Dr. Jho's Eyebrow Incision Skull Base Surgery: Operation for Meningioma, Craniopharyngioma, Parasellar Tumor, Cerebral Aneurysm: Orbital Roof Craniotomy: Minimally Invasive Skull Base Surgery for Brain Tumors

Hae Dong Jho, M.D., Ph.D.

Home: Dr. Jho's Innovative Minimally Invasive Neurosurgery for Spine and Brain Disorders

Link: JHO Institute for Minimally Invasive Neurosurgery

"Band-aid" Brain surgery for meningiomas, craniopharyngiomas, parasellar tumors and cerebral aneurysms

Facts About This Surgery


This minimally invasive approach to the skull base provides the surgeon with exposure to the anterior fossa and parasellar region. Anatomically, that is the front portion of the skull base behind the nose and eyes and includes the area around the pituitary gland. It is done through a hole in the skull about an inch long and utilizes a skin incision above the eyebrow that is about two inches long. Positive patient input has been received concerning cosmetic outcome of the incisions. Not only does this procedure provide acceptable cosmetic outcome, it provides effective and direct exposure for tumor removal as well as for clipping of cerebral aneurysms. When coal miners first dug tunnels they had to ensure that they were wide enough to permit swinging of picks and shovels. What they had to do was create a tunnel small enough so as not to weaken the ground above, but large enough to permit work to take place. In comparison, this surgery, by utilizing the natural anatomical spaces and cavities of the brain, provides the surgeon with an ample working space that does not endanger the surrounding structures. Neither outcome or exposure is sacrificed in providing patients with alternative surgical techniques that approach a surgically challenging anatomical area.


craniotomy - an operation producing an opening in the cranium



MR scans, sagittal view, show a large tumor (teratoma) beneath the brain preoperatively (left) and its total resection postoperatively (right).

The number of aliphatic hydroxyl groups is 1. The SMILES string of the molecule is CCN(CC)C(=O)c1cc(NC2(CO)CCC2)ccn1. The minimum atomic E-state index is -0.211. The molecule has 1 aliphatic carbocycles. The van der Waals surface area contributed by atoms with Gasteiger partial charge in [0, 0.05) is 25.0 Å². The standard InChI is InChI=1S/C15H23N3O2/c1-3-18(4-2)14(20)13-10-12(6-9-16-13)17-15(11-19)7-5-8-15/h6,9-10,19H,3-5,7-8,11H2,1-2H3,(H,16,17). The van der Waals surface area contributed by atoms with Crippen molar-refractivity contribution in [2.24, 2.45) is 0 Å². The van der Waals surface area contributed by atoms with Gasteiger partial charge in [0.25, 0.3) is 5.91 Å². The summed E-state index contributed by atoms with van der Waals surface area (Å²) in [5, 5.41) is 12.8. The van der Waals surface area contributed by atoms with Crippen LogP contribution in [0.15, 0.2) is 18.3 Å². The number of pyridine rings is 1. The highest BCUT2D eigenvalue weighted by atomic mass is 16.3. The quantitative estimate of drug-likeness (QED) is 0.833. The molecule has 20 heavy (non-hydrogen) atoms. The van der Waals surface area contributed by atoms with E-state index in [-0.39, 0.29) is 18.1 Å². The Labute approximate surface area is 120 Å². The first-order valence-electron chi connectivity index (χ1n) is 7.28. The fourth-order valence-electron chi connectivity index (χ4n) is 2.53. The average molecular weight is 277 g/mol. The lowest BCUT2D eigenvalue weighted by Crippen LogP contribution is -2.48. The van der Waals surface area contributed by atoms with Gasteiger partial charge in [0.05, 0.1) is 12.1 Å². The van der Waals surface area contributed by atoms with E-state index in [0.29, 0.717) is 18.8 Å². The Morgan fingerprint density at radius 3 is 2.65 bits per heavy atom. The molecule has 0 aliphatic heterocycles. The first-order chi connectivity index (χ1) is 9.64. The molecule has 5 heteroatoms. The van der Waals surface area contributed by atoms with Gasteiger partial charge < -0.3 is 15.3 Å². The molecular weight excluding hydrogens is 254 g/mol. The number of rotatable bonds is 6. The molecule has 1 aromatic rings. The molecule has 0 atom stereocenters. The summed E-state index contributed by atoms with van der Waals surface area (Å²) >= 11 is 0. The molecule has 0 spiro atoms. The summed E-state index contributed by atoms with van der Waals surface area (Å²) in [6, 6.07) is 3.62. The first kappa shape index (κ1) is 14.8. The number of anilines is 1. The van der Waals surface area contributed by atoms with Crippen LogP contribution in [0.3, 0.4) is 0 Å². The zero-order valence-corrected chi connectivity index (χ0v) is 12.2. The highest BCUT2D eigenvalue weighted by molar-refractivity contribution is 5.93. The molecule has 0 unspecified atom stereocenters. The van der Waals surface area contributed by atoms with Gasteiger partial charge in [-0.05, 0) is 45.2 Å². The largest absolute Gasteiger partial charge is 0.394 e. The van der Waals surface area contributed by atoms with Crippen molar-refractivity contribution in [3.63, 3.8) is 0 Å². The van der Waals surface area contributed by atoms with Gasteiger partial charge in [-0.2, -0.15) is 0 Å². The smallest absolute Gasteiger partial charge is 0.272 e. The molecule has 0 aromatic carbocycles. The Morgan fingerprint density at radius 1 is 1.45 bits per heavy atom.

A picture depicts a line drawn for the skin incision in the operating room and the healed incisional line postoperatively.


Axial view (left) and a sagittal view (right) of a preoperative MRI scan display a large craniopharyngioma in the third ventricle.


Corresponding postoperative MRI views confirm complete tumor resection (left and center). (Right) A patient following an orbital craniotomy with an eyebrow incision.


Preoperative MRI scans show a meningioma (left), severe surrounding brain edema (center), and 2 photographs of a postoperative patient show a covered eyebrow incision in recovery room (right), and a healed incision at 6 weeks after surgery (inset).


Postoperative MRI images, sagittal (left) and axial (right) confirm complete tumor resection.


A preoperative MRI showing a craniopharyngioma (left), and a postoperative MRI displays complete resection of tumor via orbital roof craniectomy (right).


A magnified operative photograph provides a clear image of the optic nerve with tumor adhered (left) and the same optic nerve with tumor removed during an orbital roof craniotomy in a patient with a tuberculum sellar meningioma.


Jho, HD: Orbital roof craniotomy: Simplified anterior skull base approach. Minimally Invasive Neurosurgery 40(3): 91-97, 1997

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